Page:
❓ How are values returned from vert?
The vertex function has no return value. If you are familiar with C#, you should also know that structures are passed by value, meaning that editing v.vertex only affect the copy of v which scope is limited to the function body.

However, v is also declared as inout, which means that is both used as an input and output. Any change we do to it, changes the actual variable that was passed to vert. The keywords inout and out are very often used in Cg, and they loosely correspond to ref and out in C#, respectively.

Normal Extrusion With Textures

The code we have used in the section above works correctly, but is far from the effect we want to achieve. The reason is that we do not want to extrude all vertices by the same amount. We want the surface of our 3D model to match the valleys and peaks of the geographical region it represents. Firstly, we need to somehow store and retrieve the information of how raised each point on the map is. We want, in a nutshell, the extrusion to be modulated by a texture, which encodes the heights of our landscape. Such textures are often referred to as heightmaps, although it is not uncommon to see them called depthmaps, based on the context. Once the height information is available, we can modulate the extrusion of a flat plane based on the heightmap. As seen in the diagram below, this allows controlling which areas will be raised and which ones will be lowered.

It is relatively easy to find a satellite image of the geographical area of your interest, and its associated heightmap. Below, you can see a satellite map of Mars (left) and its heightmap (right), which have been used in this tutorial:

I have covered the concept of depthmaps extensive in another series titled Inside Facebook 3D Photos: Parallax Shaders.

For this tutorial, we will assume that the heightmap is stored is a grayscale image in which black and white correspond to the lower and higher altitudes, respectively. We also need these values to be scaled linearly, meaning that (for instance) a difference in colours of 0.1 corresponds to the same difference in height whether is between 0 and 0.1, or 0.9 and 1. When it comes to depthamps, this is not always the case since many of them store the depth information in a logarithmic scale.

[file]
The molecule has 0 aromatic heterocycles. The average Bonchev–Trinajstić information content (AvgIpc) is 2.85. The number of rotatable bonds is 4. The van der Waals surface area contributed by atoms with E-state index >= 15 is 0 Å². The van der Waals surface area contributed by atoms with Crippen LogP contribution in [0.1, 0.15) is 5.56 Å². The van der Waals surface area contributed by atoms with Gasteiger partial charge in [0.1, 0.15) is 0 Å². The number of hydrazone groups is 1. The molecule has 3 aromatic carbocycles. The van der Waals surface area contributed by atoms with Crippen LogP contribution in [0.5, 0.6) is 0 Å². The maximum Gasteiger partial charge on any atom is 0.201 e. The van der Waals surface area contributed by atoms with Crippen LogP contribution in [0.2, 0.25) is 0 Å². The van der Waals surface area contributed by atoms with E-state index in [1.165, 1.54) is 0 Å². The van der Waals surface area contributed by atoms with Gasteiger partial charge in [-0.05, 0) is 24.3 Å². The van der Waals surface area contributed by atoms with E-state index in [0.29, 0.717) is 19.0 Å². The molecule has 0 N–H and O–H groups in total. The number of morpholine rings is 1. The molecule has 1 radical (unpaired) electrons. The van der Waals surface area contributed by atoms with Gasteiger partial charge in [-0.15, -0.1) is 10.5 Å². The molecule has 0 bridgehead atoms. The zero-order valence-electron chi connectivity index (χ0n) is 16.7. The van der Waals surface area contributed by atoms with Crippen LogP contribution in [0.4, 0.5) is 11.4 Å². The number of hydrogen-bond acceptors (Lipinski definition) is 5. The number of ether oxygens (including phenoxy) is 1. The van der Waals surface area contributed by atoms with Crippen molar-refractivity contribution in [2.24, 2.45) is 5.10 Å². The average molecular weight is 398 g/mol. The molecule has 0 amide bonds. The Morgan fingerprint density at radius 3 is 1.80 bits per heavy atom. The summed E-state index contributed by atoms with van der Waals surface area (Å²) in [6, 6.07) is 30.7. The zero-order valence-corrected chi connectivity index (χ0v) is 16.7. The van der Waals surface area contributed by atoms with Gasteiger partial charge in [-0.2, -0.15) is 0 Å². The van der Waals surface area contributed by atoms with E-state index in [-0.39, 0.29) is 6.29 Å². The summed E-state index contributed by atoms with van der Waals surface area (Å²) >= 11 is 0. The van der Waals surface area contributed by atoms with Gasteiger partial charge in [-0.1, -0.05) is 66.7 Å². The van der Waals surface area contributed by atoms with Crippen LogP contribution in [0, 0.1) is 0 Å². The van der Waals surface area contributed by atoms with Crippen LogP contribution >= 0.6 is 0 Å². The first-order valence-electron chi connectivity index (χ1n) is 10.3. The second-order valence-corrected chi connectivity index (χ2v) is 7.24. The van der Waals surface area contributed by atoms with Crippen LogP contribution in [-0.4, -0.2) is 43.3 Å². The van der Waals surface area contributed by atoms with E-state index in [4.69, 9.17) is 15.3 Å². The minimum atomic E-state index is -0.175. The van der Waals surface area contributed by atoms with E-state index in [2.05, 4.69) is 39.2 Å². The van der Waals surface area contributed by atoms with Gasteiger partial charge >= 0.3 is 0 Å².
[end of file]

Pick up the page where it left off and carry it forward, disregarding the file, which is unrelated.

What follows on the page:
Sampling a texture requires two pieces of information: the texture itself, and the UV coordinates of the point we want to sample. The latter can be accessed through the field texcoord stored in the appdata_base structure. That is the UV coordinate associated with the vertex currently being processed. Sampling textures in a surface function is done using tex2D , although tex2Dlod is required when we are in a vertex function.

In the snippet below, a texture called _HeightMap is used to modulate the amount of extrusion performed on each vertex:

❓ Why can't tex2D be used in a vertex function?

If you look at the shader code that Unity generates for a Standard Surface Shader, you will notice that it already contains an example of how to sample textures. In particular, it sampled the main texture (called _MainTex) in the surface function (called surf) using a built-in function called tex2D.

Indeed, tex2D is the right function to sample pixels from a texture, whether that is used to store colours or heights. However, you might notice that tex2D cannot be used within a vertex function.

The reason is that tex2D does not only read pixels from a texture. It also decides which version of the texture to use, based on the distance from the camera. Loosely speaking, this is known as mipmapping, and allows having smaller versions of the same texture to be used at different distances, automatically.

In the surface function, the shader already knows which mipmap to use. That information might not be yet available in a vertex function, which is why tex2D cannot be used reliably. The function tex2Dlod, however, allows for two extra parameters which, for the purpose of this tutorial, can be set to zero.

The result can be seen quite clearly below: